Experts call for innovative ways to communicate disaster risks
Kathmandu - Journalists and risk communication experts have called for innovative ways to communicate disaster risks in the media—stressing on the need for both journalists and development practitioners to ‘think outside the box’ in their effort to raise public awareness and influencing policy making.
“Media shapes our perception of risk and that the risk that kills us are not necessary the risk that scare us the most,” said Dr. Orlando Mercado, an international expert on communicating disaster risks. “We have to think outside the box and need to go beyond the traditional communication,” Dr. Mercado said. “Communication needs to be targeted and creative, and that whatever we are communicating needs to be engaging so that it can go viral.”
Dr. Mercado, a former Defense Minister of Philippines who led the National Disaster Coordination Committee in 1998, was speaking at UNDP Nepal Dialogue Series on the theme of “Role of Media in Communicating Disaster Risks,” in Kathmandu on Friday.
Mr. Ajay Bahadra Khanal, Editor-in-Chief of The Himalayan Times, called for the need of building capacity of journalists so that they can effectively report on disaster risks. But he also pointed to the information overdose and fatigue among audience because of lack of targeted dissemination of information. He called for collaboration between journalists, risk assessors and first responders to build capacity of journalists to accurately report on disasters.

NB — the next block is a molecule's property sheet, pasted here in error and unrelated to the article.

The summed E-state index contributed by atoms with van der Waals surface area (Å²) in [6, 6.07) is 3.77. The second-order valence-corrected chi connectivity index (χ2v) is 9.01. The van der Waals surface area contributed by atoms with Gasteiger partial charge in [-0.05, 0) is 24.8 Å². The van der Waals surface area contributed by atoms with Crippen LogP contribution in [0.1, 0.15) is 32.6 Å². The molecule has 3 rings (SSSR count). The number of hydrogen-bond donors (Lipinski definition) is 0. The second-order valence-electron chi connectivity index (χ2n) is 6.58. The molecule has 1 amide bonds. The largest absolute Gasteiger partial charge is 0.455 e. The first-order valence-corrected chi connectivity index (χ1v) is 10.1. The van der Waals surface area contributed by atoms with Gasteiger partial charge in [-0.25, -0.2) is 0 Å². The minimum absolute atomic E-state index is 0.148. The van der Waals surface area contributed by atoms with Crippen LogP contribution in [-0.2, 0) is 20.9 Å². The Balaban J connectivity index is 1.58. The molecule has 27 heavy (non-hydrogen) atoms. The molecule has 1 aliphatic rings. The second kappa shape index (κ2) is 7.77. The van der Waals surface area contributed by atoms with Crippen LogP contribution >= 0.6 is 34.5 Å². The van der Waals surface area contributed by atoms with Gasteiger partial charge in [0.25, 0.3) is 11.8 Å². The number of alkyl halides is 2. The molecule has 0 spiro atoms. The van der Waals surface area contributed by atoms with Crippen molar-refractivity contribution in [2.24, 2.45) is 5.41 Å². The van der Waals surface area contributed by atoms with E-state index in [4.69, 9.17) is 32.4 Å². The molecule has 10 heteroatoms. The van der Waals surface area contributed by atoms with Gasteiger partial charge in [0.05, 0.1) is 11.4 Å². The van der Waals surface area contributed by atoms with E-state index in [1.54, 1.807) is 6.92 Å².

UNDP Country Director Ms. Shoko Noda stressed on the crucial role of media in helping the public in perceiving the risks in their true gravity. “Nepal is one of the 20 most vulnerable countries of the world in terms of natural disasters. Yet for the public, the risk remains masked in an abstract statistics. It is also partly the media’s job to help the public understand how statistics could potentially translate into personal tragedies,” Ms. Noda said.
Nepal is a disaster prone country, yet inability to adequately communicate disaster risks in the media has resulted in little risk sensitization among general public—contributing to policy paralysis and slow improvement in the level of disaster preparedness.
Ms. Noda spoke of the crucial role media plays in “creating that environment where disaster preparedness is constantly on the radar of the development community, policy makers and public.”
The audience, which comprised of academics, policy makers, journalists and development experts, engaged in a vibrant discussion.
Giving both the journalists and development experts nuggets of advice on effectively communicating disaster risks, Dr Mercado stressed on humanizing the risks, adding that ‘ a crisis should never be allowed to go to waste’. He was quoting Chicago Mayor and former White House Chief of Staff Rahm Emanuel.
For more information on UNDP's disaster preparedness programme, please visit http://www.np.undp.org/content/nepal/en/home/operations/projects/crisis_prevention_and_recovery/cdrmp.html